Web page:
Alliance Trust is to wield the jobs axe as part of a major restructuring designed to improve investment performance.
The firm’s chief executive, Katherine Garrett-Cox, has also been demoted from the company’s main board as part of an overhaul of the business prompted activist shareholders.
The revamp announced by chairman Karin Forseke is one of the largest in the company’s 127 year history and follows a failed attempt to see off an attack by a shareholder Elliott Advisers in the Spring.
The Trust was given a year’s grace to improve its operational performance after agreeing a truce with Elliott just hours before the group’s AGM.
The firm has spent the past months consulting with shareholders on how the Trust should operate in future.
Reducing costs is a key element of the plan with a £6million savings target laid down for the coming year.
The company declined to say how many jobs will be cut but it is understood the figure is likely to be in the tens rather than hundreds
That figure will be achieved through a combination of operational efficiencies – the board is targeting reducing the ongoing charges ratio by at least 15 basis points to 45bps or less – and a reduction in the workforce.
The new structure will also see the Trust establish its first fully independent board consisting entirely of non-executive directors.
Ms Garrett-Cox remains as CEO of Alliance Trust, a director of the Alliance Trust Investments (ATI) business, but will no longer have a seat on the main board, a position she has held for the past eight years.
The other executive director, chief financial officer Alan Trotter, is leaving the business after five years.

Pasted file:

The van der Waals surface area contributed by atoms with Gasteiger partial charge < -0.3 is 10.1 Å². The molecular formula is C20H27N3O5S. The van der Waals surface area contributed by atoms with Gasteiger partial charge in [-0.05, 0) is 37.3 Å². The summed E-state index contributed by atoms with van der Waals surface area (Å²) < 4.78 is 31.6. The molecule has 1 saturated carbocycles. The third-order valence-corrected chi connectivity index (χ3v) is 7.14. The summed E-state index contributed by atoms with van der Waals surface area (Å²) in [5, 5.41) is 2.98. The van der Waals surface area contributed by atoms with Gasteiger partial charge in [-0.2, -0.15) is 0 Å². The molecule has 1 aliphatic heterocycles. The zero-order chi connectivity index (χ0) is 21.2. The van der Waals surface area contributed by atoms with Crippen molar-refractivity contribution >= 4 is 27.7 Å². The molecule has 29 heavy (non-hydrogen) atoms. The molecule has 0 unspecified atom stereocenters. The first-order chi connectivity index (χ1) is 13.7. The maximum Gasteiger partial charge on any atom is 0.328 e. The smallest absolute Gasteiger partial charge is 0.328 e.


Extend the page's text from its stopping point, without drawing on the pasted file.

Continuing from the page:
The reforms will also see independent boards created for the main subsidiaries ATI and Alliance Trust Savings.
The Trust will sell off non-core assets – including legacy mineral rights – and focus its efforts primarily on the global equities market.
It has adopted the MSCI All Country World Index as a formal performance benchmark.
Management of the Trust’s portfolio will continue to be carried out-inhouse by ATI but there was a warning that future underperformance could lead to the function being outsourced to a third party a – move that would inevitably involve further job losses.
Ms Forseke said the past few months had been a “particularly challenging period” for the Trust but said she was confident it would emerge stronger.
“The actions announced today, taken together, represent some of the biggest changes in our history and are designed to further improve shareholder value,” she said.
“They will provide our shareholders with an investment trust which aims to outperform a clear benchmark from a cost base which is among the lowest in the sector.
“In addition we plan to continue to pay a progressive dividend and create shareholder value from our investment in two profitable subsidiary businesses, beginning in 2016.
“All of this is underpinned by the board’s commitment to a single figure discount.
These changes have the full support of the board. “